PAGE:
Actually, there’s no such place, but I was reminded of a trip to Scwd Einion Gam, a waterfall in Wales, when I was struggling to conquer a certain mountain in northern New South Wales.

Many years ago I was desperate to photograph that elusive waterfall known as Scwd Einion Gam. As all followers of Welsh waterfalls will know, this particular spectacle is rather difficult to reach at the best of times involving numerous river crossings on an undefined track through brush and woodland and only accessible at relatively low water. The appointed day came along and armed with full photographic kit in my backpack, Wiffs (you know who he is!) and I set off for the one and a half hour trek along the glorious river of the Neath Valley. Eventually we came to the final hurdle, the ten-foot-high scramble up to the ledge below the waterfall; it had been raining the night before and the bank was extremely slippery and I have to admit I failed in the last few yards of our lengthy walk and had to contend myself with a view of the fall from down below. I was satisfied though, I had almost made it and the photos I took I was relatively pleased with.

And so it was that we, my brother, sister-in-law and myself found ourselves at the foot of Mount Warning, a spectacular tump of a mountain protruding out of the landscape near Tweed Heads in northern New South Wales, a short distance from the Queensland border. The notice at the foot stated it was 4.4 kilometres to the top and the last 200 metres were almost vertical climbing up the rock face face using a chain and footholds. The notice also advised to allow five hours for the round trip and only experienced hill walkers should contemplate the trek, particularly the last section. The managed footpath was all uphill, rising sharply up steps and steeply-sloping footpath over rock-strewn sections and tree roots to hinder one’s progress. As I was climbing, at a steady pace, I was thinking constantly of the summit section and whether or not it was going to be like my Scwd Einion Gam trek and I would be unable to find the strength to clamber the section. Eventually, after two hours or more of difficult uphill walking, past the four helicopter emergency rescue pads, only four seats on the whole climb, we reached the foot of the chain climb where we rested whilst waiting for a group of clamberers to descend. I forgot to mention that I had decided to take my camera with the 17-40mm attached and the 70-300mm in the bag. This really was a hinderance as the weight was bearing down upon my shoulders, my brother carried it for the second half of the walk for which I was grateful.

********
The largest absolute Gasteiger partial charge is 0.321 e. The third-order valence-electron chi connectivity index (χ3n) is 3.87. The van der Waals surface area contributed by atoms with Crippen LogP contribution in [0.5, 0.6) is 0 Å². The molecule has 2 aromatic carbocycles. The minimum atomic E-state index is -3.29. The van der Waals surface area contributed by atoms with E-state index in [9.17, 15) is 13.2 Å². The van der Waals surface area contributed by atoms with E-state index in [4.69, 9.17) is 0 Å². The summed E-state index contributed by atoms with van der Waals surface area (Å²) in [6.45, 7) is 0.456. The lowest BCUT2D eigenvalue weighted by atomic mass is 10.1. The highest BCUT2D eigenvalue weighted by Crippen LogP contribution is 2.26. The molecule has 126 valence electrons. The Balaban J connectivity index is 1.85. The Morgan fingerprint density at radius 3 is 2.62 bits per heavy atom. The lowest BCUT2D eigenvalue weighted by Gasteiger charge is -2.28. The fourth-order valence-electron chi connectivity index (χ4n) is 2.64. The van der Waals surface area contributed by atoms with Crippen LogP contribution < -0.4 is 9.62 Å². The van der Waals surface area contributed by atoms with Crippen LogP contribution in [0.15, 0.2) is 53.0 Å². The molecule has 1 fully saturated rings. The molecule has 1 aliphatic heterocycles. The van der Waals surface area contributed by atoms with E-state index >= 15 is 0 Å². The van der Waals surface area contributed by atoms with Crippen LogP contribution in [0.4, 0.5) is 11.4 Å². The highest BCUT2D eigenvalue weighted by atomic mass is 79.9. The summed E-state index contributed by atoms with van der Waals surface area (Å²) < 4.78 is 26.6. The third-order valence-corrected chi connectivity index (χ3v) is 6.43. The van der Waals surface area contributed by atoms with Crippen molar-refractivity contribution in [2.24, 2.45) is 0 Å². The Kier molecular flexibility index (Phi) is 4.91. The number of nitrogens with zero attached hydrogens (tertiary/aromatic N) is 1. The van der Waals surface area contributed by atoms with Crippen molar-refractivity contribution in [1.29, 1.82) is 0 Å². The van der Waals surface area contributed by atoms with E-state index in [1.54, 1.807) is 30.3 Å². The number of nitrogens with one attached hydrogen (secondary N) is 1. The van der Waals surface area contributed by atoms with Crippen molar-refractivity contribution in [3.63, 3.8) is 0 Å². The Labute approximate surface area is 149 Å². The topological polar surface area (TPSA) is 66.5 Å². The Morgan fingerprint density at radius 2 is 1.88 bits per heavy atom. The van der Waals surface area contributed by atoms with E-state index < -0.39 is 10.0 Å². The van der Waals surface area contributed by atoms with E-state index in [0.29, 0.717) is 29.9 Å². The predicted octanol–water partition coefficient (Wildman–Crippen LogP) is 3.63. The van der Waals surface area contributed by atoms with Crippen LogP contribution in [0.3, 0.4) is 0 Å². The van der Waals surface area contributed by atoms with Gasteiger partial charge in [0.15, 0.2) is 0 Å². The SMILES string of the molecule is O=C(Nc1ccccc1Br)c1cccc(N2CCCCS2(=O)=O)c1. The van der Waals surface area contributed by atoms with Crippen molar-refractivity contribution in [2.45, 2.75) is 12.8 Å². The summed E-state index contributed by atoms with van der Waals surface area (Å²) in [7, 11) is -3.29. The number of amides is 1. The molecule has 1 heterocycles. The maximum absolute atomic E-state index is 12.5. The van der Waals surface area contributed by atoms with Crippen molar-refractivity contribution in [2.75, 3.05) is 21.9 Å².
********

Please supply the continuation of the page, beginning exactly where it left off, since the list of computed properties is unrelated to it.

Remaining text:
Right then, time to tackle the summit! No amount of words can describe the effort required to haul one’s self up that chain in the humid heat of an Australian afternoon in the springtime. Not quite vertical but probably 20º the path, if you can call it that, was a series of natural rock protrusions interspersed with shallow indentations carved by hand out of the granite with a chisel. Without the chain it would have been impossible and the photographs I took on the ascent really don’t do justice to the awkwardness and difficulty of the final assault.

Was it worth it? On arrival at the top there are a number of viewing platforms, a super-human effort to build them I’m sure, and the view under clear conditions would have been superb. It was very hazy so I fired off a few shots whilst fending off an army of flies all anxious to get at the sweat which was pouring down our bodies and realised that my (and my brother’s) efforts to carry my photographic kit were probably in vain as the little Canon G12 would have done equally well up there and only weighed a fraction. I’m satisfied though, physically it was quite an achievement and I’m pleased I did the walk. The extremely slow and laborious climb back down though was something else!